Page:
In vitro fertilisation (IVF) is one of several techniques available to helppeople with fertility problems have a baby.
During IVF, an egg is removed from the woman's ovaries and fertilised with sperm in a laboratory. The fertilised egg, called an embryo, is then returned to the woman's womb to grow and develop.
It can be carried out using your eggs and your partner'ssperm, or eggs and/or sperm from donors.
The National Institute for Health and Care Excellence (NICE) has published fertility guidelines that make recommendations about who should have access to IVF treatment on the NHS in England and Wales.
These guidelines recommended that IVF should be offered to women under 43 years of age who have been trying to get pregnant through regular unprotected sex for two years, orwhohave had 12 cycles of Intrauterine insemination .
However, the final decision about who can have NHS-funded IVF in England is made bylocalClinical Commissioning Groups (CCGs), and their criteria may be stricter than those recommended by NICE.
If you're not eligible for NHS treatment, or you decide to pay for IVF, you can have treatment at a private clinic. Costs vary, but one cycle of treatment may cost up to 5,000 or more.
They can advise on how to improve your chances of having a baby.
If these measures don't work, your GP can refer youto a fertility specialist for a treatment such as IVF.
Readmore about getting started with IVF .
IVF involves six main stages:
Once the embryo(s) has been transferred into your womb, you'll need to wait two weeks before having a pregnancy test, to see if the treatment has worked.
Readmore about what happens duringIVF .
The success rate of IVF depends on the age of the woman undergoing treatment, as well as the cause of the infertility (if it's known).
Younger women are more likely to have a successful pregnancy. IVF isn't usually recommended for women above the age of 42, because the chances of a successful pregnancy are thought to be too low.
In 2010, the percentage of IVF treatments that resulted in alive birth was:
Maintaining a healthy weight and avoiding alcohol, smoking and caffeine during treatment may improve your chances of having a baby with IVF.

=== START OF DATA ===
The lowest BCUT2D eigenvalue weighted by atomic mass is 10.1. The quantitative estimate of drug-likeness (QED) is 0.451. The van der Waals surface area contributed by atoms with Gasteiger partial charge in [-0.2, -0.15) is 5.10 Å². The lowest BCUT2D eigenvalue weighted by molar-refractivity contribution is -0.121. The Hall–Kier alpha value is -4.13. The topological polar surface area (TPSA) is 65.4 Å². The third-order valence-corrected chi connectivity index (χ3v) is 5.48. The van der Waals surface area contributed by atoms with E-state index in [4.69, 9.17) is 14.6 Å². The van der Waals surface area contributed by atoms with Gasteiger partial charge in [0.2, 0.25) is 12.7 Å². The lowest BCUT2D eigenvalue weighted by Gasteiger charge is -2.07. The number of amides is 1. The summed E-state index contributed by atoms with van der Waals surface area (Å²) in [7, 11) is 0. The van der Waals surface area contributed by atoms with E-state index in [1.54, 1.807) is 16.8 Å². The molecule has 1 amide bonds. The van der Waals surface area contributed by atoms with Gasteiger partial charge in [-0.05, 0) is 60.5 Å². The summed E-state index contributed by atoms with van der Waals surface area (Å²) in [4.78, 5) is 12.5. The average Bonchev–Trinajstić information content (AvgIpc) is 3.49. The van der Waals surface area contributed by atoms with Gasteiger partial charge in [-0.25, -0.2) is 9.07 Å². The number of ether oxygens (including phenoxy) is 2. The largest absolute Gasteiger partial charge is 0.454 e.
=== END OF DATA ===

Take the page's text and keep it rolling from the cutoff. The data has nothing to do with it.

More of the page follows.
IVF doesn't always result in pregnancy, and it can be both physically and emotionally demanding.You should be offered counselling to help you through the process.
There are also a number of health risks involved, including:
and the risks of IVF .
Read about personal experiences of IVF:
Clare's story: Third time lucky with IVF
Ashley's story: Pregnant first time after IVF
Julie's story: 'I accept I'll never have a baby'
In vitro fertilisation (IVF) is one of several techniques available to help people with fertility problems have a baby. During IVF, an egg is removed from the woman's ovaries and fertilised with sperm in a laboratory.
Read about who is eligible for IVF on the NHS and what you need to think about if you're considering private treatment.
If you're having problems getting pregnant, see your GP. They will look at your medical history and give you a physical examination.
Find out what happens during IVF, including suppressing the menstrual cycle, collecting and fertilising the eggs, and embryo transfer.
Read about the risksassociated with IVF, including ectopic pregnancy, multiple births and ovarian hyperstimulation.
Find out what support and counselling is available if you're having IVF treatment, including how you can talk to people who have had a similar experience.